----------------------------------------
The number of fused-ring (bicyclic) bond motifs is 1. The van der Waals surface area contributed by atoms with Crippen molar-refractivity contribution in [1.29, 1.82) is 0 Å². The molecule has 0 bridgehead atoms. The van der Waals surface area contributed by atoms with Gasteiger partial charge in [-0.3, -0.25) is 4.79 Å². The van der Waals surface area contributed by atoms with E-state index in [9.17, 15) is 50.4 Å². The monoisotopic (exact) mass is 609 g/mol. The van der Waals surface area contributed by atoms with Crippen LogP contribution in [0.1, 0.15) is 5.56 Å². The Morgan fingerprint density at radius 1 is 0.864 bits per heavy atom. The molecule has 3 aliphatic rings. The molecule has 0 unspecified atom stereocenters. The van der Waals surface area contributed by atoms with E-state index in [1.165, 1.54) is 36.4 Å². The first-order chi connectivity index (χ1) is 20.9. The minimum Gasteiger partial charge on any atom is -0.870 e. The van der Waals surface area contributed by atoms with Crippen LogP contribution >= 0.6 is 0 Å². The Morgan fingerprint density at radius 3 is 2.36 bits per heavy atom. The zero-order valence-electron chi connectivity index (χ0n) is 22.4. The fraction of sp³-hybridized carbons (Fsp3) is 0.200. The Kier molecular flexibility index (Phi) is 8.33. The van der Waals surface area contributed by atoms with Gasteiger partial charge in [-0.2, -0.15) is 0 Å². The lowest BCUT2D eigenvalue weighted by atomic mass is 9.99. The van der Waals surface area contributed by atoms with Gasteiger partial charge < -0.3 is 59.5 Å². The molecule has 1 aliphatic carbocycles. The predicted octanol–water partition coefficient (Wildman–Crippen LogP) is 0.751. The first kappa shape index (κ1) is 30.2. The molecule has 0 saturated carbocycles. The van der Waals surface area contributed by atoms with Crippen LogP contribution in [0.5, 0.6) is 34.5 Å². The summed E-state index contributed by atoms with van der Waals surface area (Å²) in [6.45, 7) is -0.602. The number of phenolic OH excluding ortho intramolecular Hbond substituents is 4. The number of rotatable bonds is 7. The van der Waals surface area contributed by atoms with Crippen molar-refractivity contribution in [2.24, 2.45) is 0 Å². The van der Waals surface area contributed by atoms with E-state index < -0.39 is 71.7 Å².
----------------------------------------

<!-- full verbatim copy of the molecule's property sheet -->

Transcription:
The number of fused-ring (bicyclic) bond motifs is 1. The van der Waals surface area contributed by atoms with Crippen molar-refractivity contribution in [1.29, 1.82) is 0 Å². The molecule has 0 bridgehead atoms. The van der Waals surface area contributed by atoms with Gasteiger partial charge in [-0.3, -0.25) is 4.79 Å². The van der Waals surface area contributed by atoms with E-state index in [9.17, 15) is 50.4 Å². The monoisotopic (exact) mass is 609 g/mol. The van der Waals surface area contributed by atoms with Crippen LogP contribution in [0.1, 0.15) is 5.56 Å². The Morgan fingerprint density at radius 1 is 0.864 bits per heavy atom. The molecule has 3 aliphatic rings. The molecule has 0 unspecified atom stereocenters. The van der Waals surface area contributed by atoms with E-state index in [1.165, 1.54) is 36.4 Å². The first-order chi connectivity index (χ1) is 20.9. The minimum Gasteiger partial charge on any atom is -0.870 e. The van der Waals surface area contributed by atoms with Crippen LogP contribution >= 0.6 is 0 Å². The Morgan fingerprint density at radius 3 is 2.36 bits per heavy atom. The zero-order valence-electron chi connectivity index (χ0n) is 22.4. The fraction of sp³-hybridized carbons (Fsp3) is 0.200. The Kier molecular flexibility index (Phi) is 8.33. The van der Waals surface area contributed by atoms with Gasteiger partial charge in [-0.2, -0.15) is 0 Å². The lowest BCUT2D eigenvalue weighted by atomic mass is 9.99. The van der Waals surface area contributed by atoms with Gasteiger partial charge < -0.3 is 59.5 Å². The molecule has 1 aliphatic carbocycles. The predicted octanol–water partition coefficient (Wildman–Crippen LogP) is 0.751. The first kappa shape index (κ1) is 30.2. The molecule has 0 saturated carbocycles. The van der Waals surface area contributed by atoms with Crippen LogP contribution in [0.5, 0.6) is 34.5 Å². The summed E-state index contributed by atoms with van der Waals surface area (Å²) in [6.45, 7) is -0.602. The number of phenolic OH excluding ortho intramolecular Hbond substituents is 4. The number of rotatable bonds is 7. The van der Waals surface area contributed by atoms with Crippen molar-refractivity contribution in [2.24, 2.45) is 0 Å². The van der Waals surface area contributed by atoms with E-state index < -0.39 is 71.7 Å².